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In this episode of ReWild Yourself! podcast, Dennis McKenna — an ethnopharmacologist who has studied plant hallucinogens for over forty years — explains what happens when psychedelics are in our systems and recounts some of his fascinating adventures with his brother Terence McKenna in South America hunting psilocybin mushrooms and DMT.
- What is ethnopharmacology?
- Merging science and the spiritual
- The spectrum of food and medicine in tribal cultures
- What happens when psychedelics are in our system
- Serotonin upgrades
- Psychedelics bring the background to the foreground
- Plant vs synthetic drugs
- Adventures with his brother Terence McKenna in South America hunting mushrooms and DMT
- A nutrient deficiency causing reductionist and materialistic world view
Everyone lives within a chemical ecology. Tweet it!
You can’t be drug free because you’re made of drugs. Tweet it!
- Psilocybin Clinical Trials
- Inner Paths to Outer Space: Journeys to Alien Worlds through Psychedelics and Other Spiritual Technologies by Rick Strassman M.D., M.D. Wojtowicz Slawek, Ph.D. Luna Luis Eduardo, M.D. Frecska Ede
- Enhanced repertoire of brain dynamical states during the psychedelic experience
- Sensory Gating
- The Brotherhood of the Screaming Abyss by Dennis McKenna
- Fate Magazine
- ‘Virola as an Orally Active Hallucinogen.’ R. E. Schultes
- Psilocybin: Magic Mushroom Grower's Guide: A Handbook for Psilocybin Enthusiasts by O. T. Oss, O. N. Oeric
- Richard Spruce
- History of Ayahuasca
- Visions of the Night: Western Medicine Meets Peyote
- Heffter Research Institute
- Psychedelic Science 2013
- Neurons to Nirvana: Understanding Psychedelic Medicines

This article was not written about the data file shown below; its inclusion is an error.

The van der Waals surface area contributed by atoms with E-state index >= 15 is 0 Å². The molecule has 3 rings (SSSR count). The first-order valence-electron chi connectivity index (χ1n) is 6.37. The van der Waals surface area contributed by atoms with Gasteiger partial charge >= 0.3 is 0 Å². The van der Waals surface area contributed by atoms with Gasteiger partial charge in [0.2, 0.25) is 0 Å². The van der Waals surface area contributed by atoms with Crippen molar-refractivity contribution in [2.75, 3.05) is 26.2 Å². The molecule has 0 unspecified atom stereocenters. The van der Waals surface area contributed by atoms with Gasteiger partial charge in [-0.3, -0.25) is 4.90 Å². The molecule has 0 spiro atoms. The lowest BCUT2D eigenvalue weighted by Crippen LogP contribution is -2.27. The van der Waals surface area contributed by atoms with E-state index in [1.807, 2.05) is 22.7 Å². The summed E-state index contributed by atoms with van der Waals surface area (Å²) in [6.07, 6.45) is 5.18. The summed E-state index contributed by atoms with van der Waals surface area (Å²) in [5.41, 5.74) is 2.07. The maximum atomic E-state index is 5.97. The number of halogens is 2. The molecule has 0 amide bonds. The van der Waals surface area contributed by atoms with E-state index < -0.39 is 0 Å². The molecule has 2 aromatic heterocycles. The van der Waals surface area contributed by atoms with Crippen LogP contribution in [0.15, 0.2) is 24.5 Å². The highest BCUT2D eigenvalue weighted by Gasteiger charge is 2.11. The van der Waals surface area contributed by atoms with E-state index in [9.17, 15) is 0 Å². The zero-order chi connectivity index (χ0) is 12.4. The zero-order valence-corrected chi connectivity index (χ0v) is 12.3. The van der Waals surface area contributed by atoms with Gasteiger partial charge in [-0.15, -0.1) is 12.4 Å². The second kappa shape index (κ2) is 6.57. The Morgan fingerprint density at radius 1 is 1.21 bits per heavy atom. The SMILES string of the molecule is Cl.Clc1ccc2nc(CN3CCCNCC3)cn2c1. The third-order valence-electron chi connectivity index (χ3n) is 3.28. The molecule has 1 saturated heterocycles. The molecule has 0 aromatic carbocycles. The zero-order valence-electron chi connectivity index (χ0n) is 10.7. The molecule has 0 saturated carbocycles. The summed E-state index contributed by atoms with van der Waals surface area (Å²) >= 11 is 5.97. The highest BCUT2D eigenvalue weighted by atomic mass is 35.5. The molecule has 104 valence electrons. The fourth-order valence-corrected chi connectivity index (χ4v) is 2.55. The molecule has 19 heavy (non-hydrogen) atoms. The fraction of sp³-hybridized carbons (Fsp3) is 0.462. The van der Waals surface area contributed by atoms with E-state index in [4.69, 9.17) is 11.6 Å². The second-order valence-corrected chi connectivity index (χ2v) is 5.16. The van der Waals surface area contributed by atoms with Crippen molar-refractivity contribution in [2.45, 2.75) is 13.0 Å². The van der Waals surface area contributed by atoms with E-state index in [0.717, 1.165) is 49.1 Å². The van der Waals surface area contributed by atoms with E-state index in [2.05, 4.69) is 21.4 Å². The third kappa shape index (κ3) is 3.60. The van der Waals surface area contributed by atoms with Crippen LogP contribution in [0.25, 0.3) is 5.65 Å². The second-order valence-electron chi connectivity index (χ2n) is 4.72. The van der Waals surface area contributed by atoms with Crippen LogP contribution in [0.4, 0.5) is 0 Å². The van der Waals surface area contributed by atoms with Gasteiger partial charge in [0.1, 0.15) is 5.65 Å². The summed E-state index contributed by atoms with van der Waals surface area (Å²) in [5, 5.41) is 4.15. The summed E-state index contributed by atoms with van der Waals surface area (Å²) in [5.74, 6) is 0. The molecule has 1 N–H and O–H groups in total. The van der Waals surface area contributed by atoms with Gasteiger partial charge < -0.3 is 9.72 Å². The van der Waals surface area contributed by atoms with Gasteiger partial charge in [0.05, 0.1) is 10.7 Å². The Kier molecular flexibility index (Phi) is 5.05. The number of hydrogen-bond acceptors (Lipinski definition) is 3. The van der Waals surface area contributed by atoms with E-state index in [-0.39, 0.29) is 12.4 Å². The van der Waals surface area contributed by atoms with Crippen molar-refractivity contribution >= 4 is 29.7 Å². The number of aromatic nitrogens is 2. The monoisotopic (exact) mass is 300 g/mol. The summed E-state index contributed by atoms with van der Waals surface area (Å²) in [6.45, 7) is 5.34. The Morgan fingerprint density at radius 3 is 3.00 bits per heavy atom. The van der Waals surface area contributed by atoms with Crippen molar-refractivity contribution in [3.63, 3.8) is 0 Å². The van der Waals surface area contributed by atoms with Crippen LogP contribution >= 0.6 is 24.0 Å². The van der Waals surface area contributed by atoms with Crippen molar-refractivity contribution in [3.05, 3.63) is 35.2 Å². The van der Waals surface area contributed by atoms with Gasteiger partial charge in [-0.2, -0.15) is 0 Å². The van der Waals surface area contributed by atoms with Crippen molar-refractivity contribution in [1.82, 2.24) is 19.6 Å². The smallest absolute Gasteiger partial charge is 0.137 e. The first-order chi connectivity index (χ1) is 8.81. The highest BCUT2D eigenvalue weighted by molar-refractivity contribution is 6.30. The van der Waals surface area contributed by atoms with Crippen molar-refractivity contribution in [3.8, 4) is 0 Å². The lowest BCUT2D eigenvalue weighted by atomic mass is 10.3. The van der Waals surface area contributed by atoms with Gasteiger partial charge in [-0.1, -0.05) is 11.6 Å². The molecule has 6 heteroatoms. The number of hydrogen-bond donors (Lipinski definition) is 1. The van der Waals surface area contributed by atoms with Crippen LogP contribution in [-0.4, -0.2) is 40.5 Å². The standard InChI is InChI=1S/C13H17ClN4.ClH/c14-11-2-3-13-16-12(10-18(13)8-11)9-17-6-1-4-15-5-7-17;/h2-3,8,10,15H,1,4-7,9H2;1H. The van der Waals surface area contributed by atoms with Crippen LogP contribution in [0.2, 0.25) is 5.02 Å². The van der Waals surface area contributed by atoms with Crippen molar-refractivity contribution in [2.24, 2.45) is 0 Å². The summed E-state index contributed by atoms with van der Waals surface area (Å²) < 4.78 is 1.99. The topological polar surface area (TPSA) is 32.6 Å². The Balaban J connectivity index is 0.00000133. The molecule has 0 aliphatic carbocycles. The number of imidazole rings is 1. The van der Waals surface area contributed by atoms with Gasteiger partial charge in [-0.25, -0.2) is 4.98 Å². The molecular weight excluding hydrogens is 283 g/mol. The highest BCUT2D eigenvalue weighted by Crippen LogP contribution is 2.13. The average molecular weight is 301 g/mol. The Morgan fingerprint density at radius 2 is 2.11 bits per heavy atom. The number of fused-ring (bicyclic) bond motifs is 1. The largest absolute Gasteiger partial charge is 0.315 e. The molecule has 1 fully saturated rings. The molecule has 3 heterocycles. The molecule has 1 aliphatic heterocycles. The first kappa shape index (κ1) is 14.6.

Dennis McKenna is currently Assistant Professor in the Center for Spirituality and Healing at the University of Minnesota. His research has focused on the interdisciplinary study of Amazonian ethnopharmacology and plant hallucinogens. He has conducted extensive ethnobotanical fieldwork in the Peruvian, Colombian, and Brasilian Amazon, recently completing a four-year project investigating Amazonian ethnomedicines as potential treatments for cognitive disorders in schizophrenia. His doctoral research (University of British Columbia,1984) focused on the ethnopharmacology of ayahuasca and oo-koo-he, two tryptamine-based hallucinogens used by indigenous peoples in the Northwest Amazon. Dr. McKenna completed post-doctoral research fellowships in neurosciences in the Laboratory of Clinical Pharmacology, National Institute of Mental Health (1986-88), and in the Department of Neurology, Stanford University School of Medicine (1988-90). He joined Shaman Pharmaceuticals as Director of Ethnopharmacology in 1990, and subsequently joined Aveda Corporation as Senior Reseach Pharmacognosist. He is a founding board member of the Heffter Research Institute. He was a key organizer and participant in the Hoasca Project, the first biomedical investigation of ayahuasca used by the UDV, a Brazilian religious group. Dr. McKenna is author or co-author of three books and over 40 scientific papers in peer-reviewed journals.